Lesson Three: A Comparison With Children in Modern Times
This lesson serves as a follow-up to a discussion of the
letters to Mrs. Roosevelt, and a study of the New Deal
agencies that brought aid to young people during the
Depression. It focuses on two questions posed by the Dear Mrs. Roosevelt feature material:
Since the Depression, have government agencies
taken on a greatly expanded role as, in Professor Cohen's words, a "protector of
youth and guarantor of opportunity for the sons and daughters
of lower-income Americans"? [citation]
Are the problems faced by young people today
similar to those mentioned so often in the letters to Mrs.
Classroom Procedures (Part 1):
Ask the class to make a list of problems that they
believe are typical of children and teenagers whom they know.
(Students might mention poverty, drug use, child abuse and
neglect, teen-age pregnancy, fears relating to increased
community violence, concerns about sexually-transmitted
diseases such as AIDS, or worries about education and jobs.)
Note: Have students draw a line down the middle of their paper and list the
problems of modern youth on the left-hand side of the page. (In "Classroom Procedures (Part 2)," they will be asked to list the problems of 1930s youth on the right-hand side and draw lines across the page to visually link the similarities.)
- Have the students brainstorm and develop a list of groups
they think might help with such problems: school counselors,
ministers, parents, social-service agents, government-funded
- As time permits, ask one of the school's counselors, a local minister, and/or
a community social worker to speak to the students about the service agencies they typically work with to resolve youth-related problems.
After meeting with the guest speaker, students may be able to add to or refine their list of "help agents."
Provide copies of the government and public
information pages of the phone book. Using the titles on
these pages, ask the students to identify organizations that
appear to have the role of meeting the needs of children or
youths. Add these new titles to the list of groups the class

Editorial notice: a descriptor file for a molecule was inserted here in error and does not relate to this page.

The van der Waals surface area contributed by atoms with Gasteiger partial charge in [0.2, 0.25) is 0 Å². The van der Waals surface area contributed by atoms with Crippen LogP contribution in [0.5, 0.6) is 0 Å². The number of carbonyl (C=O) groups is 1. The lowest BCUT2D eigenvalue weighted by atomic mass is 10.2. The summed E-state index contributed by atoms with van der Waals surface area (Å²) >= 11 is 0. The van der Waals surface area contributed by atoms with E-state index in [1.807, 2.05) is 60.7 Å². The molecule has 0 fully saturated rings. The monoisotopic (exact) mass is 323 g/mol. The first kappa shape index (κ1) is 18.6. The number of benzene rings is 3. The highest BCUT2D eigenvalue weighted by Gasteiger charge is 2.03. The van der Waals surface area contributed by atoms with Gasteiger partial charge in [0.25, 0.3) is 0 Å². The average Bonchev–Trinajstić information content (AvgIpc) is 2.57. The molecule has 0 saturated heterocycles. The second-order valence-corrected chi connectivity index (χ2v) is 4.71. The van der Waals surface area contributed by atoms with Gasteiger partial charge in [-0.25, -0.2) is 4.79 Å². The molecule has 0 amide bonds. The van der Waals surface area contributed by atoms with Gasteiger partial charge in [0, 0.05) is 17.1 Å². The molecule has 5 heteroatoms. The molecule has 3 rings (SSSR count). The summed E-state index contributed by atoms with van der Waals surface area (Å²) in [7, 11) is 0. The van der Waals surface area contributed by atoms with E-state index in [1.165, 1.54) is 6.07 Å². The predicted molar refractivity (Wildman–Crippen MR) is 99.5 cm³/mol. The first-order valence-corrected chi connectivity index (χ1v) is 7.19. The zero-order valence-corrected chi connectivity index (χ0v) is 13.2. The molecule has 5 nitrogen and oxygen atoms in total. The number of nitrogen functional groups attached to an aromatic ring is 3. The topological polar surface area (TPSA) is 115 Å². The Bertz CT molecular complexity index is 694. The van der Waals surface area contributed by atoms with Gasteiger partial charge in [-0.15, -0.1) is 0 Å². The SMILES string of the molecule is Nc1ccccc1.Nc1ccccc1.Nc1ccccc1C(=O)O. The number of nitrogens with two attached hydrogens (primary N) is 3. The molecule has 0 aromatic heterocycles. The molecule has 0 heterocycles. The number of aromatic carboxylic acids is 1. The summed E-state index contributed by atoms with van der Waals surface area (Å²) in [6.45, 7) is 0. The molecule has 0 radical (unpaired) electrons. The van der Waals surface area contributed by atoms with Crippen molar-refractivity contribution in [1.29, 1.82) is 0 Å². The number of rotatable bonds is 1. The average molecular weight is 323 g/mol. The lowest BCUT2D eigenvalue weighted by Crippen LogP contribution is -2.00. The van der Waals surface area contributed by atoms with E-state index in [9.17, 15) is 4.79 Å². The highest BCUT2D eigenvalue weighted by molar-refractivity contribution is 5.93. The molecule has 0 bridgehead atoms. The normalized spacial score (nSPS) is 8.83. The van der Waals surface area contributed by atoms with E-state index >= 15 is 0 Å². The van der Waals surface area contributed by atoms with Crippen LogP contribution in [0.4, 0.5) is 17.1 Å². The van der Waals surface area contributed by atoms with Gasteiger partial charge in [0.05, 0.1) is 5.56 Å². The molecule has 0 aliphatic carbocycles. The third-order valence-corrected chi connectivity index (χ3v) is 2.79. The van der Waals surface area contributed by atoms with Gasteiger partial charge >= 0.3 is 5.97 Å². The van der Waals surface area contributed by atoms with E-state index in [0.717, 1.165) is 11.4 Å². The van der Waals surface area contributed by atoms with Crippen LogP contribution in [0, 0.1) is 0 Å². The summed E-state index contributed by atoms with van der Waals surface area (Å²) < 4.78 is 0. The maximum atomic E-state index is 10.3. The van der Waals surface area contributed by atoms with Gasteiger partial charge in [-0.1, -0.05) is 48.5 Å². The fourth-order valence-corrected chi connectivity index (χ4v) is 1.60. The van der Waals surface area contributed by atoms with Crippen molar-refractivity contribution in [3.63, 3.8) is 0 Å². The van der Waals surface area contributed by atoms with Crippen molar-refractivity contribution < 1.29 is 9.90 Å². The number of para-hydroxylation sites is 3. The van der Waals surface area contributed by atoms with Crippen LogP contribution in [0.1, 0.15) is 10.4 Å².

mentioned in the earlier brainstorming session. Students might also use a Web search engine such as Yahoo or AltaVista to identify national groups that offer assistance for youth-related problems.
Ask each student to call or write one of the groups or
individuals from the original brainstorming list for further research.
Ask each to call or write one of the groups, agencies, or individuals from the master list. Have them request a brochure or other material which will help answer the
- What youth-oriented problem does the group address?
- What methods does the group use to accomplish its goals?
- Does the agency keep records of the effectiveness of their programs? (For example, a drug-treatment center might maintain records of the number of released patients who have remained drug-free for one year.)
- Is the organization private or public? If public, is it federal, state, or local?
- When was it formed? If formed in the 1930s, has the structure and/or purpose changed?
- How does the organization finance its activities?
- Does the group rely on professional staff, unskilled
workers, volunteers, or a mixture of each?
After students have had time to gather the needed information, ask them to form groups according to the problem they researched.
- Using the information gathered from the various organizations and agencies, ask each group to prepare a chart or report that reveals their findings.
- Have them share their products with the class.
- Ask the students whether the government played a prominent role in the resolution of
As an extended assignment, ask students to write a letter to a friend (real or imaginary) who has a problem similar to the one discussed in the lesson. The letter should describe the community resources that the friend can use in overcoming the problem.
Classroom Procedures (Part 2):
Ask each group to read a set of four or five letters to Mrs. Roosevelt and list the problems each young writer mentioned.
- Have the groups combine their lists from reading the letters.
- Add these items to the right-hand column of the original brain-storming list. Now, look at the master list of 90s problems vs. 30s problems, and have students draw lines from left to right where items correspond.
- Ask students to compare the entries and note the similarities and differences between the problems faced by 1930s and 1990s youth.
- Ask students what they discovered in comparing the lists. For example, which list is longer? Do students think that young people of the 1990s face greater challenges than young people of the 1930s?
- Based on their research, do students think today's young people have a better chance of receiving help for their problems that their 30s counterparts? Does it seem likely that the government's expanded role in our lives today is a legacy of President Roosevelt's New Deal Programs? (Professor Cohen's article provides more information on this topic.)
Ask students to choose one of the letters written to Mrs. Roosevelt, perhaps one that seemed particularly convincing to them. Invite them to write a response from a modern point of view, making suggestions on how they might get assistance from today's social programs.
Give students an opportunity to read their letters aloud. Invite them to draw conclusions about modern expanded services available to the poor and disadvantaged.